Several years ago I was feeling like a total failure as a father and, because of that, also feeling like a failure as a church leader.
At the time, one of my sons was going through a period that brought grief to my wife and myself. Which son it was and the details of the struggle are not the significant part of this story. I have realized that almost all parents go through difficult times when the teen years hit. What I learned on a certain day in Alabama is.
I was on my way to Montgomery for a meeting. I had at least two hours of travel and I was alone. My mind went to the situation in my family and the more I thought about it the worse I felt and the more discouraged I became.
I tried to discern where I had gone wrong as a father; where I had failed as a parent. Because I felt that the pastor should be an example, I also believed that I was failing as a leader. I was contemplating just resigning. I didn’t know what I would do but, at least, we would be out from under the microscope.
Finding no solace in my thoughts, I decided to find an “oldies” station on the radio. That meant music from the 1960s. Before I was married. Before I had kids. Before my failures. I flipped through the stations seeking for music that would carry me back, at least for a short time, to happier days. I didn’t want to pray, didn’t want to hear Christian radio, and didn’t want talk radio. I just wanted some peace for a few minutes without torment.
As I dialed, I hit upon a station that was featuring a program by Dr. James Dobson of Focus on the Family. I did not want to hear anything he had to say. I wasn’t in the mood to be preached at or lectured by someone on the radio.
I moved to changed stations when Dobson said, “The biggest lie ever bought by American parents is, if they had been better parents and had provided a better environment, their kids would be better than they are.” My hand froze in mid-air and slowly lowered to the seat. I decided to listen.
I don’t remember very much about the next 20 minutes or so. I do remember that Dobson said something like, “Raising kids is like riding a roller coaster … it’s scary and the highs are really high and the lows are really low.” Well, I understood that and right then I was about as low as one could get. I continued to listen.
What I do remember is the punch line of the teaching Dobson was sharing. He said, “Our first parents (Adam and Eve), had the perfect parent (God). This perfect parent placed them in the perfect environment (Eden). And Adam and Eve made bad choices.” Parentheses added by me.
Certainly, I was not a perfect parent. I was even wondering if I should have ever become a parent at all. We lived in less than the perfect environment. The parsonage is, in a very real sense, life in a fishbowl. Not only do people look at you, they look at your family.
While most people are really good people, there are always those critical people that have nothing good to say. There’s a reason that up to 80% of pastors leave the pastoral ministry within five years of seminary graduation or ordination. Unlike families that suffer privately when something goes wrong, nearly every aspect of the minister’s life is public.
But, as Dobson said, even the perfect parent who provided the perfect environment had children who made bad decisions and got themselves into trouble. Was that God’s fault? No, it was not.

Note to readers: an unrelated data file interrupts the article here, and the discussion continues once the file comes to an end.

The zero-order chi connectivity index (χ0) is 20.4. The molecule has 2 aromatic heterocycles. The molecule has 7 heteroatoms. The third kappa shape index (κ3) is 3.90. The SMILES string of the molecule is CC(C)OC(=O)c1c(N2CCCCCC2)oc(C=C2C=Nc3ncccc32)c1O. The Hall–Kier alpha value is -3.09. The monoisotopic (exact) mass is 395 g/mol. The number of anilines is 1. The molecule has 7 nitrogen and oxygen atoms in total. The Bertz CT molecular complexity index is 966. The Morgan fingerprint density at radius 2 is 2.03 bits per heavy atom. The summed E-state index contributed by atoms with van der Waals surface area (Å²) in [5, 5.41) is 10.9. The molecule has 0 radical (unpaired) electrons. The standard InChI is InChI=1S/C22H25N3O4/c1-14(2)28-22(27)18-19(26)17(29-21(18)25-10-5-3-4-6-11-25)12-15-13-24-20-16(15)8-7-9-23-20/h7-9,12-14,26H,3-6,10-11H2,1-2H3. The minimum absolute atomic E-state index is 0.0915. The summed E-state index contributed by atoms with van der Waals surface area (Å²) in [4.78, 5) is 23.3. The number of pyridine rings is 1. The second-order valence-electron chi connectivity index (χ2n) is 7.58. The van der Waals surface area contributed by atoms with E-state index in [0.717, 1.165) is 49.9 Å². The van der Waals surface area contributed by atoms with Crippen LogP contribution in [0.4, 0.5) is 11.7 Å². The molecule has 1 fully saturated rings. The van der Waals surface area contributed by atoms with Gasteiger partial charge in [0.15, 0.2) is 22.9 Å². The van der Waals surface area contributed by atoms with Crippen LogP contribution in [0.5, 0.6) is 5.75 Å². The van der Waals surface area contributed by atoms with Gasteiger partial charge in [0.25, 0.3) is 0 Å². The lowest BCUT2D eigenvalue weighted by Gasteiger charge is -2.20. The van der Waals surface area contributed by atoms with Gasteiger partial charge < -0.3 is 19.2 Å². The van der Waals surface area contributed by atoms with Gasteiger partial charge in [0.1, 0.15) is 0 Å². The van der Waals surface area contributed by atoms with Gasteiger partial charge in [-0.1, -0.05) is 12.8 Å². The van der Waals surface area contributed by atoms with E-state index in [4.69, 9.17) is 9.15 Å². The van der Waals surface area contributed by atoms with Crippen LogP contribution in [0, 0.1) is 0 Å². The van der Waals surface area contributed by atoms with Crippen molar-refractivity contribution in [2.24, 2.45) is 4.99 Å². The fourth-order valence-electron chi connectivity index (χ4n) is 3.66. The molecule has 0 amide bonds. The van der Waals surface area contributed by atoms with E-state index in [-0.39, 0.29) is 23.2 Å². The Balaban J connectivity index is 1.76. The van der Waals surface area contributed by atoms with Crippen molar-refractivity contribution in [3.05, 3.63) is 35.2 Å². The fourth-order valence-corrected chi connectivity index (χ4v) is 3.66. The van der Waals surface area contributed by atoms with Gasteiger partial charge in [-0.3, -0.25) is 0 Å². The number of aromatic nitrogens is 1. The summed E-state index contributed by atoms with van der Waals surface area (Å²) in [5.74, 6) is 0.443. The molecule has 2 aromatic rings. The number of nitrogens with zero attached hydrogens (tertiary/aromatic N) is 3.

What about me? Did I bear some responsibility? Yes, I did. But I didn’t bear the totality of the responsibility. Some of it may have been my fault, but it wasn’t ALL my fault. People have choices. People make decisions. Not all of those choices and decisions turn out well.
I didn’t feel absolved. But I did feel some relief. I turned off the radio and contemplated on what I had heard. Dr. Dobson spoke the truth in that broadcast and I felt better for it. On the return trip, I did pray. I prayed for forgiveness for the failures that were mine, for wisdom to know what and what not to do, and prayers for the strength to realize that people — even my own sons — are going to choose, no matter what advice they are given. They will make their own way in the world.
I also remembered that God did not give up on Adam and Eve. And neither would I, I decided. And I didn’t. The events of those days are over now, the memories are all that remain and they are fading away.
In the course of life, it wasn’t just the one son who brought and experienced pain to himself and his family. They all did to one extent or another at various times. Eventually, all my sons learned to own up to their mistakes and bad choices and sought to make better choices.
Today they are grown with families of their own and I am proud of them all. If and when they experience heartache because of the kids (and it will probably happen), I hope they heed the counsel of Dr. Dobson. They are not perfect fathers and they, try as they might, cannot provide a perfect environment.
So, my counsel to them and to any parent, is — just do your best and hang on and ride the ride. The highs will be high and the lows will be low. And, before you know it, or are ready for it, the ride will be over, and you will wish you had more time.
[David Epps is the Rector of the Cathedral of Christ the King (www.ctk.life). During the crisis, the church is live streaming at 10:00 a.m. on Sundays at http://www.facebook.com/cctksharpsburg/ He is the bishop of the Diocese of the Mid-South He may contacted at firstname.lastname@example.org.]